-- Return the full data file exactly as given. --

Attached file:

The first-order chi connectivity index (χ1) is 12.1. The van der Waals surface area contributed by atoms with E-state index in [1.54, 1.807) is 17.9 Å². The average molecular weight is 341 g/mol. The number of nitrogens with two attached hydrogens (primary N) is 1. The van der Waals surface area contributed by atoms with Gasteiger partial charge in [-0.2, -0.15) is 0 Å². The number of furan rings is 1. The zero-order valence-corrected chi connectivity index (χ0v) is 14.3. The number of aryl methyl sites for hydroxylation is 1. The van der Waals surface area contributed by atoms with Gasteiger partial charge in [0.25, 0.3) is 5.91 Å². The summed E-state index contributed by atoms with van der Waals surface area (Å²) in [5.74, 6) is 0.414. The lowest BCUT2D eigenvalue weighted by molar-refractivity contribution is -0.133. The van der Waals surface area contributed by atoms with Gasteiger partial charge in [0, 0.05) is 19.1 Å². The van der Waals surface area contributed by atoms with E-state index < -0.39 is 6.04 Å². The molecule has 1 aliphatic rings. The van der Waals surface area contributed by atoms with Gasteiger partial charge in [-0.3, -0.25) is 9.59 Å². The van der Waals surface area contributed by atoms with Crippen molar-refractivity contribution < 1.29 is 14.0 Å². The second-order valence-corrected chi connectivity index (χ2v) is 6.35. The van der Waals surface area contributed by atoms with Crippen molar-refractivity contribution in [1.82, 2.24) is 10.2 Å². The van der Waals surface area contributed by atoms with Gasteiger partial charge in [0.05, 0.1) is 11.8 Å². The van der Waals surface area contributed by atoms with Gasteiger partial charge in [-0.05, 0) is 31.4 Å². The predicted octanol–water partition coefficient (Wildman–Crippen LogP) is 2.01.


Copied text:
The first-order chi connectivity index (χ1) is 12.1. The van der Waals surface area contributed by atoms with E-state index in [1.54, 1.807) is 17.9 Å². The average molecular weight is 341 g/mol. The number of nitrogens with two attached hydrogens (primary N) is 1. The van der Waals surface area contributed by atoms with Gasteiger partial charge in [-0.2, -0.15) is 0 Å². The number of furan rings is 1. The zero-order valence-corrected chi connectivity index (χ0v) is 14.3. The number of aryl methyl sites for hydroxylation is 1. The van der Waals surface area contributed by atoms with Gasteiger partial charge in [0.25, 0.3) is 5.91 Å². The summed E-state index contributed by atoms with van der Waals surface area (Å²) in [5.74, 6) is 0.414. The lowest BCUT2D eigenvalue weighted by molar-refractivity contribution is -0.133. The van der Waals surface area contributed by atoms with Gasteiger partial charge in [0, 0.05) is 19.1 Å². The van der Waals surface area contributed by atoms with E-state index < -0.39 is 6.04 Å². The molecule has 1 aliphatic rings. The van der Waals surface area contributed by atoms with Gasteiger partial charge in [-0.3, -0.25) is 9.59 Å². The van der Waals surface area contributed by atoms with Crippen molar-refractivity contribution < 1.29 is 14.0 Å². The second-order valence-corrected chi connectivity index (χ2v) is 6.35. The van der Waals surface area contributed by atoms with Crippen molar-refractivity contribution in [1.82, 2.24) is 10.2 Å². The van der Waals surface area contributed by atoms with Gasteiger partial charge in [0.05, 0.1) is 11.8 Å². The van der Waals surface area contributed by atoms with Gasteiger partial charge in [-0.05, 0) is 31.4 Å². The predicted octanol–water partition coefficient (Wildman–Crippen LogP) is 2.01.